By Richard Lyall
We learned recently that the province is setting aside $500 million over four years in a new Ontario Onwards Acceleration Fund, including $60 million for 2020-21, for piloting new technologies that improve how people and businesses experience government services in Ontario.
This is certainly good news, as reducing barriers to development by modernizing and digitizing government services is critical to increasing the housing supply necessary to support demographic trends.
New research done for RESCON indicates that we need to step up our game and improve the development approvals process. It further bolsters the case for a streamlined e-permitting system.
As the report notes, there are many benefits associated with e-permitting systems, but Canada still has a lot of ground to make up when it comes to investing in digital development approval platforms.
While the U.K. and countries such as Australia, Singapore and South Korea have forged ahead with digitized systems, Canada still favours conservative technology solutions over innovative ones, which leads to inadequate growth in much-needed physical and digital infrastructure, according to the research.
The report, titled Streamlining the Development Approvals System in Ontario: Modernizing, Digitizing and E-permitting, was compiled by Kimberly Mahadeo, a McMaster university student interning at RESCON.
Her findings showed that our complex regulatory system has been deemed as one of the most prominent deterrents of foreign investors in Canadian projects, and the leading barrier to global competitiveness.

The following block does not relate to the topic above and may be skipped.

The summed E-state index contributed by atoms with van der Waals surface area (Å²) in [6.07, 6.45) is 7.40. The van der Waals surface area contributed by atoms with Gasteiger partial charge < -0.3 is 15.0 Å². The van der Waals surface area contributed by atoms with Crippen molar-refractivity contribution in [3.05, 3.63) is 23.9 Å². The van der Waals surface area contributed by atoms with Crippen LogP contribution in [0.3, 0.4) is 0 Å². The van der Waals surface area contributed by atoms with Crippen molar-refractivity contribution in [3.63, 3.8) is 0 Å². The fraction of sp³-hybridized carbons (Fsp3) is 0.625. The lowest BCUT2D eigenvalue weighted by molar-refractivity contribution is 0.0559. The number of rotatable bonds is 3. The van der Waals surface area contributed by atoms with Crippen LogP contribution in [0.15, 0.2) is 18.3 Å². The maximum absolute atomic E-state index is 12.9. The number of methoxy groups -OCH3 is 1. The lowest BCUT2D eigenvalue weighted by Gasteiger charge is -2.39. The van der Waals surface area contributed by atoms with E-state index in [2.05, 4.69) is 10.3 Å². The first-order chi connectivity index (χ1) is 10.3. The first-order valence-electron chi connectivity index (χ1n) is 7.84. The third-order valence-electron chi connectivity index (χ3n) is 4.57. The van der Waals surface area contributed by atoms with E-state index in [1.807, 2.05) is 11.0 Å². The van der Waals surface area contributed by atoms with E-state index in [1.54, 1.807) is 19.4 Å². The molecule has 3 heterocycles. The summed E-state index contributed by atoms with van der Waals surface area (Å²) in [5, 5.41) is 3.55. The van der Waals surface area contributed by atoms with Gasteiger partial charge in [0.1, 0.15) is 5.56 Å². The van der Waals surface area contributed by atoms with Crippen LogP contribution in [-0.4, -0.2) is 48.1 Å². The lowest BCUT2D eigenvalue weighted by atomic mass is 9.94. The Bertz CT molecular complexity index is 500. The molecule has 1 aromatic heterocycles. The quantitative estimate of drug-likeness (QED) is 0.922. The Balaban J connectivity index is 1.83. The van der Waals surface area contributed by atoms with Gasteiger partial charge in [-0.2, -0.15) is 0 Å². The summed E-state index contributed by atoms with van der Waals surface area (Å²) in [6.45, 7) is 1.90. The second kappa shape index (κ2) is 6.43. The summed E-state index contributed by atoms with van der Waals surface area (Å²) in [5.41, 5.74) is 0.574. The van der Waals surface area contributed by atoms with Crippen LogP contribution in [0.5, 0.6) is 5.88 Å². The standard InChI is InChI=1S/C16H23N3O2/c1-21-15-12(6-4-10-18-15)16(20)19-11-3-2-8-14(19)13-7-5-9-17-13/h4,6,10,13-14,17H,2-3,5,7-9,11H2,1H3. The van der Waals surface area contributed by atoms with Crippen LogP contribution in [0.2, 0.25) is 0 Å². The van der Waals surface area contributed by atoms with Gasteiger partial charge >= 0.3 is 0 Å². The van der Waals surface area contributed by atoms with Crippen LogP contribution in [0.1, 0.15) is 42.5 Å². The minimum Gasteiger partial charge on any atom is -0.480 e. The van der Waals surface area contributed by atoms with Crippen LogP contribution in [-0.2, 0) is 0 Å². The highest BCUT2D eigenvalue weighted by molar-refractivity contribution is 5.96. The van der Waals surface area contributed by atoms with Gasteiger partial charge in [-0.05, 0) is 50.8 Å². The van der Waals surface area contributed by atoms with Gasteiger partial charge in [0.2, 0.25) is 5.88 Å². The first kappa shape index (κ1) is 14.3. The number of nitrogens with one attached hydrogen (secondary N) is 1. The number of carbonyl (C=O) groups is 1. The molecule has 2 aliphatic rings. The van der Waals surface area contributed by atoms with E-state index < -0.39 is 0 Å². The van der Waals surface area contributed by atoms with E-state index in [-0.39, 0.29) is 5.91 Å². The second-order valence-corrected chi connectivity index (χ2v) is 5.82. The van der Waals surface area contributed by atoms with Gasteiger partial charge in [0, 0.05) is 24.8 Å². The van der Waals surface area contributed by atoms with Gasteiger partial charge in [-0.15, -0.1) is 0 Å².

Redundant procedures and lengthy timelines also lead to unnecessary administrative burdens, ultimately resulting in an inefficient approvals system. In Ontario, obtaining a site plan approval from municipal authorities almost always exceeds the established 30-day timeline, taking up to 180 days on average.
The report found that the entire approval process takes an average of 249 days, almost 100 days more than the average in other OECD countries.
Such barriers to development significantly deter investors, lead to increasing project costs and uncertainty, as well as hindering economic growth. The antiquated approvals process in Ontario limits the development of housing supply to meet growing demand, limiting potential property tax revenues.
The bottom line here is that we need a swifter, digitized, Ontario-wide digital e-permitting system that is standardized and could be used by all 444 municipalities across the province. We are not building enough homes in Ontario to meet demands. We must build 75,000 new homes per year over the next 24 years to keep up with expected population growth, but we are short 12,000 units per year on average.
The Canadian Centre for Economic Analysis has indicated that an additional 33,100 homes could be built in Ontario above and beyond current baseline trends over the next five years if the development approval processes were reduced by six months. That would certainly help solve our problem.
RESCON has been working with industry stakeholders on an initiative called One Ontario that was launched by AECO Innovation Lab. The venture is developing guidelines for harmonized data exchange standards that will set the stage for a fully digitized and harmonized e-permitting framework that could be adopted by the municipalities in Ontario and speed-up the approvals processes.
The provincial government’s investment in technology is certainly a step in the right direction. We are hoping for a speedier approvals system for new housing which will ultimately lead to more supply.
Richard Lyall, president of RESCON, has represented the building industry in Ontario since 1991.